Have you ever seen this person before? Well, get used to him because according to the Times Online, this is the Great Khali and he’s very famous in India. For what? You see, he’s the reason why Indians (who “take [their] sport very seriously” the article informs us) “have become hooked on the melodrama and gladiatorial antics of American pro-wrestling”.
Really? Well, i guess my childhood must have been one long clairvoyant nightmare then, with all the kids going crazy about giant, bulked up men bouncing off ropes in their underwear to land on other sweaty men. Ew. I’m all for hot men on men action, but the men have to be “hot” in something more than the literal sense, you know?
They even had trading cards full of useless trivia like the height and weight and bicep size of people like… er… um… was the The Rock a pro-wrestler or a footballer? Wrestler, right? He had that strange cooking phrase he liked to use and he’d also raise his eyebrow? I remember a friend of mine annoying me with that shit way past its funniness expiration date and into college.
Although, I think my problems with those cards are to do with my dislike of trading cards in general. I mean, they’re so incredibly lame. I remember trying to get into it as a child and reading out the stats to see if I could “beat” the other person with my cunning knowledge of the person whose card I held – and as young as I was, I knew this was a bullshit scam dreamed up by some genius who wanted more of my parents’ money. The only good thing about trading cards is that there are enough rich morons out there to make the rare ones incredibly valuable. You can buy me some of those if you like.
But that’s not the point. Even Khali and his bogus job isn’t what grabs my attention. No, what I really love is this article in the Times. Consider, for example:
Khali is a monster of a man: 7ft3in (2.2m) and 30st (190kg), he is the first Indian to be signed up by World Wrestling Entertainment. “This enormous monster has walked the jungles of India, unafraid of pythons, and wrestled white Bengal tigers,” says the WWE website, possibly giving in to hyperbole. Now, eight years after his debut, Khali has had a spell as world number one and has returned to India for a holiday, and to shoot a documentary about his remarkable life. Thousands have turned out to greet him, and the President has told him that he is the pride of the nation.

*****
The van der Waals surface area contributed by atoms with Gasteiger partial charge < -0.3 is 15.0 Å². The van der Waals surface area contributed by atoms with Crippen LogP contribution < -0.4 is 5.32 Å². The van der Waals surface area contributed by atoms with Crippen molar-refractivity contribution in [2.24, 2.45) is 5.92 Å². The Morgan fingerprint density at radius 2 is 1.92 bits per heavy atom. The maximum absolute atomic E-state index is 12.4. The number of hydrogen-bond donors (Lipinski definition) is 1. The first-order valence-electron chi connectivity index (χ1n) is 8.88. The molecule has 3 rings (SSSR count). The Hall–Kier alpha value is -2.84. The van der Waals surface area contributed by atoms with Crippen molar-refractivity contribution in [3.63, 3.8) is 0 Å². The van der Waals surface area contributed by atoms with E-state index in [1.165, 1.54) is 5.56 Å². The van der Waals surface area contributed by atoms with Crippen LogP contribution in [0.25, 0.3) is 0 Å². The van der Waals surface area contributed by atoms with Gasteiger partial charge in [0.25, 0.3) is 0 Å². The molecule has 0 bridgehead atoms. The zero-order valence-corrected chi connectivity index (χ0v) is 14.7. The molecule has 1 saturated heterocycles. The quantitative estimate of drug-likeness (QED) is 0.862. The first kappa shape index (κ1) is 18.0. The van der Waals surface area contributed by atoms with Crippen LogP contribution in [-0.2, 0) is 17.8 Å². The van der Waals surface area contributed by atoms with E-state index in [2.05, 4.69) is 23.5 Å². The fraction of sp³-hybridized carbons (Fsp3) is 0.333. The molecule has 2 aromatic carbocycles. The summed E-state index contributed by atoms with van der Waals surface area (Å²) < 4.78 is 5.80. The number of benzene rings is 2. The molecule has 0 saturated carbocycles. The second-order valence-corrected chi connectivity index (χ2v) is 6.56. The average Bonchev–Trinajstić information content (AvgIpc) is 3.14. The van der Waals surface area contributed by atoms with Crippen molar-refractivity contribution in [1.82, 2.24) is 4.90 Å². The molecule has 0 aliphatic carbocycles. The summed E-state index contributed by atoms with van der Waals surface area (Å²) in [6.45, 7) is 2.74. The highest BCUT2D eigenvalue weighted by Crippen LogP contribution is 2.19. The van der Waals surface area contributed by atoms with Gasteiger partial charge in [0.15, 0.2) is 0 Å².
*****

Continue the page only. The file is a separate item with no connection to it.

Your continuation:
I love the fact that it’s totally acceptable for the WWE to describe this guy as a jungle monster and get a Rupert Murdoch publication to excuse it because that’s what fake fighting is all about. I also love the fact that the crowd that watches the WWE in the United States is now even more confused about India: a technology behemoth that’s stealing jobs via computers located in dense forests where tigers roam and snakes hiss? Whoa!
More, I find it hilarious that you can go on “leave” from the Punjab police for over ten years, take up residence in another country, sign on to another job and still draw a salary from the Punjab government. Also entertaining is the idea that by turning the K to a Kh, he’s suddenly made the very feminine Kali (as in the Goddess) into a male.
And I think it’s perfect that our President, who is a little old lady who trundles around with the saree wrapped around her like a de facto burqa, thinks a guy who fake-wrestles in his underwear is the “pride of the nation”.
I am, however, sad that the Undertaker (a name I recognize from my childhood) is still fighting and getting trounced by newbies like Khali. That’s no way to spend your golden years. We need to start a retirement fund.
I’m sure somebody out there will soon turn my tears into joy though, when they proudly name their newborn infant Giant Singh in honor of the Great Khali. You know you want to! Don’t lie. You wish your kid could grow up like that hunk of manmeat!
But seriously, no trashing the guy himself – I can’t imagine going from a Himachali kid with little education whose big career option was to move cattle around for his neighbors, to getting written up in the international press as a star. That speaks more of cojones than all the giant talk.